SUGGESTIBLE YOU: The Curious Science of Your Brain’s Ability to Deceive, Transform, and Heal

What you believe has literal, biological, quantifiable—in other words, real in every way—effects on your body and overall health.

Award-winning science writer Erik Vance plumbs the depths of our mind-body relationship in SUGGESTIBLE YOU: The Curious Science of Your Brain’s Ability to Deceive, Transform, and Heal (National Geographic Books; on sale Nov. 8, 2016; ISBN 978-1-4262-1789-0; 228 pages; $26), investigating what our brains can lead our bodies to achieve and considering the implications of that power. A fascinating excerpt on the subject will be the cover story of National Geographic magazine’s December issue.

A few facts from SUGGESTIBLE YOU:

  • In many drug trials more than half the people receiving a placebo feel better and peer pressure can boost placebo effectiveness.
  • There are placebo trends! Bigger pills work better than small ones. In Asia, injections work better than pills, suppositories work better than either in France.
  • A medical practitioner making eye contact, establishing an empathetic connection, can affect the success of treatment.
  • Certain conditions respond particularly well to placebo, including chronic pain, a condition 100 million Americans suffer from annually. fMRI brain scans of patients reporting less pain due to a placebo showed less activity in the pain-related regions. People did not imagine less pain, they felt less of it!

In SUGGESTIBLE YOU—praised as “compelling” and “eye-opening” by Kirkus, and“inspired” by Publishers Weekly—Vance considers the incredible power of our minds from every angle. From the historical perspective (Plato was in favor of placebo to help patients) up through current cutting-edge research, Vance isn’t afraid to jump into the fray. In the course of his research, Vance attempted to become a hypnotist, was electrocuted, and chose to be cursed so a brujo (witch doctor) could work to remove it. His own upbringing as a Christian Scientist, a group that believes in prayer not medical intervention for healing, opens the book in dramatic fashion and offers a unique perspective and unexpected entry into the topic.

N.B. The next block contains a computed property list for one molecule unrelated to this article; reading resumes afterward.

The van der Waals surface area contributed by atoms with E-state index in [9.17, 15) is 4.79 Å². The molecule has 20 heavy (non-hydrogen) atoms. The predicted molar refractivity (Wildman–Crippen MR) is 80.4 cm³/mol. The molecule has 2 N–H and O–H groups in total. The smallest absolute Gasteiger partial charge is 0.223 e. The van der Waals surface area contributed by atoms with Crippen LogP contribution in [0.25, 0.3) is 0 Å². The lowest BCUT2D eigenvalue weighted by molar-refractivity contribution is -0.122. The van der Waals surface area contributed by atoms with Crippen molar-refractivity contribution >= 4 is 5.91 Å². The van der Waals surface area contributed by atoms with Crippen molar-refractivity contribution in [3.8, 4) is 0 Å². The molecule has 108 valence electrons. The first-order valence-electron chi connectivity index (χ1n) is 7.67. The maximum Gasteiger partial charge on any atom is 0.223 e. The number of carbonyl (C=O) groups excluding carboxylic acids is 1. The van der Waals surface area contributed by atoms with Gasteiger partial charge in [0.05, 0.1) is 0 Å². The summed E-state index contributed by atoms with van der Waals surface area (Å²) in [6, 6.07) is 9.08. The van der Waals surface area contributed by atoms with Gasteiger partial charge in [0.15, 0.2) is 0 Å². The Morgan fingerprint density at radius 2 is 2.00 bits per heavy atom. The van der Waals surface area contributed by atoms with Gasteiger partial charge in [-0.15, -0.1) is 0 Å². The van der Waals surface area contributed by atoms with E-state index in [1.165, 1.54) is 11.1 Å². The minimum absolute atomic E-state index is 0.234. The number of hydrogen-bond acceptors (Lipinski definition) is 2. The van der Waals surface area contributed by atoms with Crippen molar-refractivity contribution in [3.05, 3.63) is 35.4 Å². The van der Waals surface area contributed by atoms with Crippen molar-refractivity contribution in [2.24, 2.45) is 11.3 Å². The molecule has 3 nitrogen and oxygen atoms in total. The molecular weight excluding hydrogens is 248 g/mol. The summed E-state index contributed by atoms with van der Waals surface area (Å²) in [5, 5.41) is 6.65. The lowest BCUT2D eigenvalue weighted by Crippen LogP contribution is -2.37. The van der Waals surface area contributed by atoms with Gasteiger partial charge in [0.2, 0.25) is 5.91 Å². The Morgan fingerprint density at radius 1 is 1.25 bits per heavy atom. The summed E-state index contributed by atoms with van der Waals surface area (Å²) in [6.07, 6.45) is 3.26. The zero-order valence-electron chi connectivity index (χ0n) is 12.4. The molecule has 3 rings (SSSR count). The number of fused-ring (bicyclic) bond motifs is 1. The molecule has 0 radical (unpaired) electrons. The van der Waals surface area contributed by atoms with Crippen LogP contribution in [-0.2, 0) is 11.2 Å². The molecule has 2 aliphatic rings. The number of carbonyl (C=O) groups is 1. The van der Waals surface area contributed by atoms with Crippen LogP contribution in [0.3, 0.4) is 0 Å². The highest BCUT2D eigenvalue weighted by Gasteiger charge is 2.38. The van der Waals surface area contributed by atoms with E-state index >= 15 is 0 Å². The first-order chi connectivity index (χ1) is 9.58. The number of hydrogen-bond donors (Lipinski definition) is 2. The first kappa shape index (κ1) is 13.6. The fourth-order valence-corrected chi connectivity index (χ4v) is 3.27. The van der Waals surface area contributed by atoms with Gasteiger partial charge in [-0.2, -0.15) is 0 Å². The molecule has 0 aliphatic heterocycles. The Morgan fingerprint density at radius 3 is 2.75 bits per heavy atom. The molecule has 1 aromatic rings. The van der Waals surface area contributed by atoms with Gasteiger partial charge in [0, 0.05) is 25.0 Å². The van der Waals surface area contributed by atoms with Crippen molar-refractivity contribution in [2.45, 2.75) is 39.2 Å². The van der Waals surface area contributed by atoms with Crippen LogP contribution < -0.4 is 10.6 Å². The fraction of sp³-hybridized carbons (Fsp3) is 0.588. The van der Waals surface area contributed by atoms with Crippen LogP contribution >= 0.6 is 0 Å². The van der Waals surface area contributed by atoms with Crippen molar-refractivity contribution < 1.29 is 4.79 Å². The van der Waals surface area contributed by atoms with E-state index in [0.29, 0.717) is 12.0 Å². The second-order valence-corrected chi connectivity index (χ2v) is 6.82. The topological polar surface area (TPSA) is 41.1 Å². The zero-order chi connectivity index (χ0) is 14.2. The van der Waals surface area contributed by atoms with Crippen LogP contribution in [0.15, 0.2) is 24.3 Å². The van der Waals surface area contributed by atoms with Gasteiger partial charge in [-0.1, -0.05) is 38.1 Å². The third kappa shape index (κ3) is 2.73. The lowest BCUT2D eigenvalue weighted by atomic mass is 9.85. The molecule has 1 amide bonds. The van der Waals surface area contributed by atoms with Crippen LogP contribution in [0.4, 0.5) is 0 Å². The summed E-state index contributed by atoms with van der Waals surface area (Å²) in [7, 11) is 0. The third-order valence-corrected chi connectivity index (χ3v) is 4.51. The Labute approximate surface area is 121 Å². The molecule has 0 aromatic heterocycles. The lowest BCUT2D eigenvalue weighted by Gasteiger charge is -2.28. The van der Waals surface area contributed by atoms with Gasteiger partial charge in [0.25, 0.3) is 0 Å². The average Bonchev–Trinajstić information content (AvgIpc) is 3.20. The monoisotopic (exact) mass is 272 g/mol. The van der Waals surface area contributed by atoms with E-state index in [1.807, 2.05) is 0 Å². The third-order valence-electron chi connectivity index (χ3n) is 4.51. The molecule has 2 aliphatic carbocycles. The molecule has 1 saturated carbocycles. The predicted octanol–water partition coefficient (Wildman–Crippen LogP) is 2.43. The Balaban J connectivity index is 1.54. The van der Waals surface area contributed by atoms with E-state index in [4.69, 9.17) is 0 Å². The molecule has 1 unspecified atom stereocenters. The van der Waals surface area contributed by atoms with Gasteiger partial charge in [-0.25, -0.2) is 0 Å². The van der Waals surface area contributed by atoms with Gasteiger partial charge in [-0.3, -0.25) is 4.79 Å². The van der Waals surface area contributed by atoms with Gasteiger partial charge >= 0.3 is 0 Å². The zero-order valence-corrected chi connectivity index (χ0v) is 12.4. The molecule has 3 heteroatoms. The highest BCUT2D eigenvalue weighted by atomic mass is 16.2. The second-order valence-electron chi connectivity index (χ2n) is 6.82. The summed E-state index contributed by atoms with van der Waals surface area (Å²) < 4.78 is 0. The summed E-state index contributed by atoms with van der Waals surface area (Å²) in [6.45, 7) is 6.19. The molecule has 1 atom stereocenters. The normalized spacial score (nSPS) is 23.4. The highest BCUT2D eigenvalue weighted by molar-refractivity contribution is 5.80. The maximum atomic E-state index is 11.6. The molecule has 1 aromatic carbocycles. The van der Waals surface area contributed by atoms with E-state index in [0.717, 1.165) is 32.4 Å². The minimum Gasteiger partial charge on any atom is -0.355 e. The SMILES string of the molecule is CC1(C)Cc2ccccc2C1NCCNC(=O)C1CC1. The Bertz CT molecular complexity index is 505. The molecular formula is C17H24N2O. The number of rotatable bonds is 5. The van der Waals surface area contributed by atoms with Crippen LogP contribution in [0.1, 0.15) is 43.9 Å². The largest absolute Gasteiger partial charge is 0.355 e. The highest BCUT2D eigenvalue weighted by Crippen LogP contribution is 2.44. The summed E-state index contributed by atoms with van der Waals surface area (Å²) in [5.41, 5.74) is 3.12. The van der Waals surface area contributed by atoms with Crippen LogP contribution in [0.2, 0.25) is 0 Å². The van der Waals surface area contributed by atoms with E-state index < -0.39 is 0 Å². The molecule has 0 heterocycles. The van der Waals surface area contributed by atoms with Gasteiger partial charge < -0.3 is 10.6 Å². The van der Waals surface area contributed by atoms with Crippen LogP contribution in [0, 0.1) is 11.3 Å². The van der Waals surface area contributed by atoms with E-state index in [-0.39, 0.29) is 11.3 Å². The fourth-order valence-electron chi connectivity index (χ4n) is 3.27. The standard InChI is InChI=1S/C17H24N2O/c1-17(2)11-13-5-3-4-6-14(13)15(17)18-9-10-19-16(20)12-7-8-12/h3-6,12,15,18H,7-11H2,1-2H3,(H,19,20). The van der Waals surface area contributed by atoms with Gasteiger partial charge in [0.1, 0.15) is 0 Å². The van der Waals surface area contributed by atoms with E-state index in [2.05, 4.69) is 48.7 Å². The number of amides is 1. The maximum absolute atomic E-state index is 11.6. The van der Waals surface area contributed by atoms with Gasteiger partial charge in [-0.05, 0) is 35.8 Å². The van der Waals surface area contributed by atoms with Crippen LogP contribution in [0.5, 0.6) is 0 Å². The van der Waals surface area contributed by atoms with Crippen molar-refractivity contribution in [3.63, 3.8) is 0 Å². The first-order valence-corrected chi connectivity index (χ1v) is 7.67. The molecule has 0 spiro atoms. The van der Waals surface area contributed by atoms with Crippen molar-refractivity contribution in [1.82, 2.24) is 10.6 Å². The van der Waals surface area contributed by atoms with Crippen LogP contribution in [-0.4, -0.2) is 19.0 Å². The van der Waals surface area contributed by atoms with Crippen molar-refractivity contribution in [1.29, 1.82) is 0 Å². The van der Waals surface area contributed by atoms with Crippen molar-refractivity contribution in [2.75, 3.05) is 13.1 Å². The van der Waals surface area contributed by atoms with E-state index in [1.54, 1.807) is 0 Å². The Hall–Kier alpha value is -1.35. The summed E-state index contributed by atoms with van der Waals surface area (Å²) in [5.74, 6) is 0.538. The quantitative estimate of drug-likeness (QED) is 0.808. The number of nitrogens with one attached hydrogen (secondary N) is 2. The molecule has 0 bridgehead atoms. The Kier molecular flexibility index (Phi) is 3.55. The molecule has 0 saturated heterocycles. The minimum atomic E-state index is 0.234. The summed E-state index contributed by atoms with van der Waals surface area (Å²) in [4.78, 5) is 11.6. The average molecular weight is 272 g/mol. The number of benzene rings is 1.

Through it all Vance does what the best communicators of science can do—presents compelling, complicated ideas in a clear voice full of the excitement of discovery.

About Erik Vance

Erik Vance is an award-winning science writer based in California and Mexico City. Raised as a Christian Scientist, he graduated with honors from the Christian Science school, Principia College, in 1999 with a degree in biology. After working as a scientist on research projects dealing with dolphin intelligence and coastal ecology, Vance became an educator and then an environmental consultant. In 2005, he attended UC Santa Cruz’s famed science communication program and discovered a passion for journalism. There he learned that only through compelling characters can stories touch and inspire us. Since then, Vance has built his career around science-based profiles of inspiring, dedicated or controversial figures in society. His work has appeared in Harper’s Magazine, The New York Times, The Utne Reader, Scientific American, and National Geographic. He is also a contributing editor at Discover magazine.

About National Geographic Partners LLC

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